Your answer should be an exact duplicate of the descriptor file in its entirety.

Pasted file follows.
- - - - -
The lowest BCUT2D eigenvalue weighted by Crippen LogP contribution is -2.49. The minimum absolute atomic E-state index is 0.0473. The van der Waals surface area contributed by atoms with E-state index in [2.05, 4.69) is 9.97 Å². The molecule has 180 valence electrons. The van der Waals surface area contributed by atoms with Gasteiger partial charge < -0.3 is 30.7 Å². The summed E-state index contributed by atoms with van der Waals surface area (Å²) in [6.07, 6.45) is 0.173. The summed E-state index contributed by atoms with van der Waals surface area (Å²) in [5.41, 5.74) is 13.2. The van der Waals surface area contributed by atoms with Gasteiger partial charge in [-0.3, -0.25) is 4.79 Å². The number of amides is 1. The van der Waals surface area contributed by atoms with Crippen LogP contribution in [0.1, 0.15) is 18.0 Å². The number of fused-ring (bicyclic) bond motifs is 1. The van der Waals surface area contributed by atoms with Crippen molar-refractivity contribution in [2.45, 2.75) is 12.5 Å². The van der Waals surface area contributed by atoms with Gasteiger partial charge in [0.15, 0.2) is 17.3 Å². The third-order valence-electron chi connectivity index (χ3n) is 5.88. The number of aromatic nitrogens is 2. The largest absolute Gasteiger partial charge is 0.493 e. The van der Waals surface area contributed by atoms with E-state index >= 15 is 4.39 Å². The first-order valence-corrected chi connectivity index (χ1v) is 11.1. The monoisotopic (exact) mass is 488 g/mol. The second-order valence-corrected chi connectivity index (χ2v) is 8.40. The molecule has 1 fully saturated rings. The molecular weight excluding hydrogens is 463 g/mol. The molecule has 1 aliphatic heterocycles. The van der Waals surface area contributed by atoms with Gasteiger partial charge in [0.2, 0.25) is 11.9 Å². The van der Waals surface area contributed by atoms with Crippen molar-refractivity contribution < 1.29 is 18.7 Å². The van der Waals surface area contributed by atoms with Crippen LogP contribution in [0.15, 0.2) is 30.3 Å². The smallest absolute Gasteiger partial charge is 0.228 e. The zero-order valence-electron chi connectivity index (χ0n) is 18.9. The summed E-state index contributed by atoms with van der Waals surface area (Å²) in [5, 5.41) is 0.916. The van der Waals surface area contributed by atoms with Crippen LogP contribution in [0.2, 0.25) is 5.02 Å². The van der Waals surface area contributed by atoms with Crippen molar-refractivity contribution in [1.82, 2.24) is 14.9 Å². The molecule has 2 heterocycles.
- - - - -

The lowest BCUT2D eigenvalue weighted by Crippen LogP contribution is -2.49. The minimum absolute atomic E-state index is 0.0473. The van der Waals surface area contributed by atoms with E-state index in [2.05, 4.69) is 9.97 Å². The molecule has 180 valence electrons. The van der Waals surface area contributed by atoms with Gasteiger partial charge < -0.3 is 30.7 Å². The summed E-state index contributed by atoms with van der Waals surface area (Å²) in [6.07, 6.45) is 0.173. The summed E-state index contributed by atoms with van der Waals surface area (Å²) in [5.41, 5.74) is 13.2. The van der Waals surface area contributed by atoms with Gasteiger partial charge in [-0.3, -0.25) is 4.79 Å². The number of amides is 1. The van der Waals surface area contributed by atoms with Crippen LogP contribution in [0.1, 0.15) is 18.0 Å². The number of fused-ring (bicyclic) bond motifs is 1. The van der Waals surface area contributed by atoms with Crippen molar-refractivity contribution in [2.45, 2.75) is 12.5 Å². The van der Waals surface area contributed by atoms with Gasteiger partial charge in [0.15, 0.2) is 17.3 Å². The third-order valence-electron chi connectivity index (χ3n) is 5.88. The number of aromatic nitrogens is 2. The largest absolute Gasteiger partial charge is 0.493 e. The van der Waals surface area contributed by atoms with E-state index >= 15 is 4.39 Å². The first-order valence-corrected chi connectivity index (χ1v) is 11.1. The monoisotopic (exact) mass is 488 g/mol. The second-order valence-corrected chi connectivity index (χ2v) is 8.40. The molecule has 1 fully saturated rings. The molecular weight excluding hydrogens is 463 g/mol. The molecule has 1 aliphatic heterocycles. The van der Waals surface area contributed by atoms with Gasteiger partial charge in [0.2, 0.25) is 11.9 Å². The van der Waals surface area contributed by atoms with Crippen molar-refractivity contribution < 1.29 is 18.7 Å². The van der Waals surface area contributed by atoms with Crippen LogP contribution in [0.15, 0.2) is 30.3 Å². The smallest absolute Gasteiger partial charge is 0.228 e. The zero-order valence-electron chi connectivity index (χ0n) is 18.9. The summed E-state index contributed by atoms with van der Waals surface area (Å²) in [5, 5.41) is 0.916. The van der Waals surface area contributed by atoms with Crippen LogP contribution in [0.2, 0.25) is 5.02 Å². The van der Waals surface area contributed by atoms with Crippen molar-refractivity contribution in [1.82, 2.24) is 14.9 Å². The molecule has 2 heterocycles.